A commonly held view is that there has been an explosion of judicial review cases (with an accompanying welcome increase in the holding of public bodies to account or, depending on one’s viewpoint, an unwelcome extension of the reach of the Administrative Court and an increasing burden on public bodies) over the last few years . At first blush this view is supported by the evidence in the recently published “Judicial and Court Statistics 2011”. But to get the true picture the figures need to be unpicked.
In headline terms there has been a dramatic increase. In 2011 11,200 applications for permission were received. A decade earlier, in 2001, there were only 4,732. However the significant increase has been concentrated in only one type of case. The statistics divide the applications received into three categories: immigration/asylum; criminal; and, “other”. The growth has been in the immigration/asylum category, which has risen from half of the total number of applications in 2001 to over three quarters in 2011. What does this tell us? Simply that, outside the immigration/asylum arena, there has been no explosion of judicial review cases at all but rather a very modest increase – during the decade the total figures for “other” have ranged between a low of 1,685 applications in 2004 to a high of 2,228 in 2006 and with a 2011 figure of 2,213.
This divide can also be seen in the numbers of cases in which permission to bring JR proceedings has been granted or refused. In 2011 there were a total of 1220 grants of permission and 6391 refusals. That refusal rate (which itself is surprisingly high since the test being applied is simply whether a claim is ‘arguable’ and meriting further investigation – the purpose is to weed out claims that are hopeless, frivolous or vexatious) is gradually increasing: in 2007 permission was refused in around 79% of cases considered, in 2011 in around 84%. As between the different types of cases, the immigration/asylum permission refusal rate was around 89% and the “other” cases rate 75%. What might be the explanation? In terms of the difference between the refusal rates, one suspects that it may simply be that some weak asylum challenges are brought as a last and fairly desperate roll of the dice before removal from the UK. On top of that it seems pretty clear that the judges determining permission applications take a rigorous view of what constitutes ‘arguable’.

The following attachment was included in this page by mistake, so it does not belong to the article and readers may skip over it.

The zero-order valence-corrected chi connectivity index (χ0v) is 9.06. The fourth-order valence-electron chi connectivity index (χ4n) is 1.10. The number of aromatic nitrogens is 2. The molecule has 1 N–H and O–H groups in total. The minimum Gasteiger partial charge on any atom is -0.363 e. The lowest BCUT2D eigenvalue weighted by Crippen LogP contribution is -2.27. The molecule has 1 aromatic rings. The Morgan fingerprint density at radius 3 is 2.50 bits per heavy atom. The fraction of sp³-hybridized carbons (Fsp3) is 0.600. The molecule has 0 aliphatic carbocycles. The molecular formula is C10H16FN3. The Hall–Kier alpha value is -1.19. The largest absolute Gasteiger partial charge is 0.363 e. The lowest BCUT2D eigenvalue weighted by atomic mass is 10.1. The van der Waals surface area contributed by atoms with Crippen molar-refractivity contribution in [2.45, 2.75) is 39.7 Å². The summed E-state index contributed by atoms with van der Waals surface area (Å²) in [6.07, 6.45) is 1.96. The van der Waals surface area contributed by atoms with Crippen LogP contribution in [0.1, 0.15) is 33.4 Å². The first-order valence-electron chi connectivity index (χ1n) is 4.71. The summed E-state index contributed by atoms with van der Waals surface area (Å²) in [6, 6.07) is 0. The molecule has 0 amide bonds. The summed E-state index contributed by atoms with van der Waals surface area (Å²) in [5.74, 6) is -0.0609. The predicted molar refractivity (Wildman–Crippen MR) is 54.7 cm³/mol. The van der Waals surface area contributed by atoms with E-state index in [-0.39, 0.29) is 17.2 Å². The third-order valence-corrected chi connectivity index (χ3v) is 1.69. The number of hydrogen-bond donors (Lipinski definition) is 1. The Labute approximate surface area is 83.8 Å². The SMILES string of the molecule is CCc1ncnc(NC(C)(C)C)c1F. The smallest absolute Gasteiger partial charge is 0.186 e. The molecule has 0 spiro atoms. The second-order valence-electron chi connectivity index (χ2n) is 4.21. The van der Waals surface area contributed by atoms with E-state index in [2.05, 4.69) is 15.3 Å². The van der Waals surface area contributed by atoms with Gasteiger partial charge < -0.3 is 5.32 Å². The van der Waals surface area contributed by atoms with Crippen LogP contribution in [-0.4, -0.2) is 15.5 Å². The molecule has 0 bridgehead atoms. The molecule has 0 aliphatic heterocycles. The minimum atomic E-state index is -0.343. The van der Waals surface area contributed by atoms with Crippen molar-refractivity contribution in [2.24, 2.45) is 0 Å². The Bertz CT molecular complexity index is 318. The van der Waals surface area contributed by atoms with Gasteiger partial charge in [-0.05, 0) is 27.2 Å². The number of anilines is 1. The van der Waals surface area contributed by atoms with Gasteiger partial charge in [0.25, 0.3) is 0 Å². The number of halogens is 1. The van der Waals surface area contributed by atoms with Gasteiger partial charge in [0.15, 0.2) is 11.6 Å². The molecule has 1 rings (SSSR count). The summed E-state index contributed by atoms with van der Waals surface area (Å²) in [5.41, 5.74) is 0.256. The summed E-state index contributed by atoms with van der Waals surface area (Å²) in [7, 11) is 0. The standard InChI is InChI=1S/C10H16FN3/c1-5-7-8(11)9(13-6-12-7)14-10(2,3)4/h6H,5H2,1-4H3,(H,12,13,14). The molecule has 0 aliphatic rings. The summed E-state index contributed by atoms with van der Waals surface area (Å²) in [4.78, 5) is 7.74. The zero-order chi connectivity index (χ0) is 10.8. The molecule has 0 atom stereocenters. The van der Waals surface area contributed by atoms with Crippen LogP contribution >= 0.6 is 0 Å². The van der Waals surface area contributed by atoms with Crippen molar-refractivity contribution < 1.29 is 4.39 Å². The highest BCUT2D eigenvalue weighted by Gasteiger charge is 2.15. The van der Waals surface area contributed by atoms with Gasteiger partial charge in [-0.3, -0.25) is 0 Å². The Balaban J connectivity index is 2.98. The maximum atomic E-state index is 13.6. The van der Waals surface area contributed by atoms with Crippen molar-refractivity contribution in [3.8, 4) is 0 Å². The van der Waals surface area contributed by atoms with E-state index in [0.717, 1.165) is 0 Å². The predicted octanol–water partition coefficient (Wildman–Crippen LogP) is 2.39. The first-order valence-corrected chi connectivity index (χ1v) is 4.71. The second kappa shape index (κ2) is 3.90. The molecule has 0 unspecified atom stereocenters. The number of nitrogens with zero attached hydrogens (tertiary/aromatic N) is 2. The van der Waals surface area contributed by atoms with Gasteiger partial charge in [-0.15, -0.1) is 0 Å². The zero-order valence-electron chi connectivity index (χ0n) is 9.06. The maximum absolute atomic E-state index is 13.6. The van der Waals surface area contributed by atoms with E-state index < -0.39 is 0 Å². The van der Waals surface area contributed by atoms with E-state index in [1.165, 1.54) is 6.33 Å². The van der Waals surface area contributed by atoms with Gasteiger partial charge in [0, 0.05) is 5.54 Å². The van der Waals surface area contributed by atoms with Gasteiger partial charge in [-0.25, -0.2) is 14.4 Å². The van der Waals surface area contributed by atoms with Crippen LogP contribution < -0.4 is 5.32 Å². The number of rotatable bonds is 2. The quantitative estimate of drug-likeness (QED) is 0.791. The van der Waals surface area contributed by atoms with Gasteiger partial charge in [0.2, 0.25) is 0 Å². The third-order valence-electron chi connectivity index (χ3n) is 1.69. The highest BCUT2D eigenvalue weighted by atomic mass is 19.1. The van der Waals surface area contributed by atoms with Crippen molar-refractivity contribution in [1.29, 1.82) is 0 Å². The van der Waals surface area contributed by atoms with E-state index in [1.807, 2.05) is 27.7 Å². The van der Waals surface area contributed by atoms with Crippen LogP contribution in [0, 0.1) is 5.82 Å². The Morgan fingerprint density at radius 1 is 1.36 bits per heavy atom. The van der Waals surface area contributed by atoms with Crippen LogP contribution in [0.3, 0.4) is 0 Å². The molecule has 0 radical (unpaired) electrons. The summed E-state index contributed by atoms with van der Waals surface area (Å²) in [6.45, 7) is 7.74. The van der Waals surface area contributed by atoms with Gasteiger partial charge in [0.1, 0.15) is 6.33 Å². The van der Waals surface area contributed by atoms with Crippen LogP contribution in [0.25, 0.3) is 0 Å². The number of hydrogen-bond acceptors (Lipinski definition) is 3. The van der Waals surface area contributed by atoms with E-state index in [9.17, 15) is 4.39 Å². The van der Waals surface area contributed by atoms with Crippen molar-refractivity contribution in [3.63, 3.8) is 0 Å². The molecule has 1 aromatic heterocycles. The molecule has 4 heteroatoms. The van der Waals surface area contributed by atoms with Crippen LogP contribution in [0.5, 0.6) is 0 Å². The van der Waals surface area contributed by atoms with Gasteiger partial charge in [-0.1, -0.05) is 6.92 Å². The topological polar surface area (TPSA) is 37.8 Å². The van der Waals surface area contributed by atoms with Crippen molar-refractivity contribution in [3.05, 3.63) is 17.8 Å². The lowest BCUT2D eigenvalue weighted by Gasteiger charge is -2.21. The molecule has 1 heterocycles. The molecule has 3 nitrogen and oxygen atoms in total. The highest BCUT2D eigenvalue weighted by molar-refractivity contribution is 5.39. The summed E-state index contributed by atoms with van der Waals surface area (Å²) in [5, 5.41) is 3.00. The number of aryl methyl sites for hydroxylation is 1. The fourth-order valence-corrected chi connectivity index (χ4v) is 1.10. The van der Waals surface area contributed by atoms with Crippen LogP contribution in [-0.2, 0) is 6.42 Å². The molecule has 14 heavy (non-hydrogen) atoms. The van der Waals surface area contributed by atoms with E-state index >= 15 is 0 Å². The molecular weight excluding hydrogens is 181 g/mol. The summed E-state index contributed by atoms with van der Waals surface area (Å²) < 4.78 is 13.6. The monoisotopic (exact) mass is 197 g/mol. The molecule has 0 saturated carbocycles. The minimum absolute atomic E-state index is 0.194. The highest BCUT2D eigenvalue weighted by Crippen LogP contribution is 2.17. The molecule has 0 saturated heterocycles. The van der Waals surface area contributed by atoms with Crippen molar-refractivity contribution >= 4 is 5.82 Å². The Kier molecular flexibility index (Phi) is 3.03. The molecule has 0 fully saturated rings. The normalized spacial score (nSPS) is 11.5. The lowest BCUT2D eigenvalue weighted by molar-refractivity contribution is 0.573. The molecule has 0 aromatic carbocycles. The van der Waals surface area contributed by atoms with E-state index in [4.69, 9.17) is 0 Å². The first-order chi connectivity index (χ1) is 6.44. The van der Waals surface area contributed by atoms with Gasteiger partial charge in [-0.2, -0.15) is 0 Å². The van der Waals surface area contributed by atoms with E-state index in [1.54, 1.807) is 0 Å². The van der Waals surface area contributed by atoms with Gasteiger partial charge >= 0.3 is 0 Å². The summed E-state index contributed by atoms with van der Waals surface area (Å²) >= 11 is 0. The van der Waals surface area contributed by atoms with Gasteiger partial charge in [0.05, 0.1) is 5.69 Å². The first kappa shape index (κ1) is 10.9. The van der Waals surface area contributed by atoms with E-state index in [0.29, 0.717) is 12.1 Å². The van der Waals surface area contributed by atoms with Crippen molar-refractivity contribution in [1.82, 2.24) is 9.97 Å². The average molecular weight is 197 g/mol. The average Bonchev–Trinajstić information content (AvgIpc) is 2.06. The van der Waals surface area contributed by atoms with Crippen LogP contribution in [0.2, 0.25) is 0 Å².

Slightly surprisingly, this pattern is not mirrored in the outcomes of cases that go to trial. In 2011, 45% of immigration/asylum cases judicial review claims were allowed – but that was the position in only 40% of the “other” cases. The overall success rate for 2011, with claimants winning in a total of 44% of trials, reflects the general historical trend. Only once in the past 5 years, in 2007, have there been more claims allowed than dismissed; and even then it was only by 50.5% to 49.5%. The balance between cases that win at trial and those that lose does tend to suggest that in practice the system is working properly in the sense that it would appear that it is the finely balanced cases that are being tried.
Where the system may not be working well is in relation to the number of cases waiting to be tried. Judicial review claims must be brought “promptly” and in any event within 3 months of the decision being challenged – and the underlying aim of this limitation period is to promote certainty and avoid delays in administrative action. Although the published statistics do not give information on how long it takes for a judicial review case to come on for trial once issued or once permission has been granted, one crude measure – the gap between the number of case in which permission has been granted in a year and the number of trials – does give cause for concern. In 2011 there were a total of 387 final hearings as opposed to 1220 grants of permission. The number of final hearings was significantly down from the previous 2 years (450 and 474) but the number of grants of permission was significantly up (1,100 and 862). All of which points to there being a rapidly growing and worrying number of cases waiting to be tried.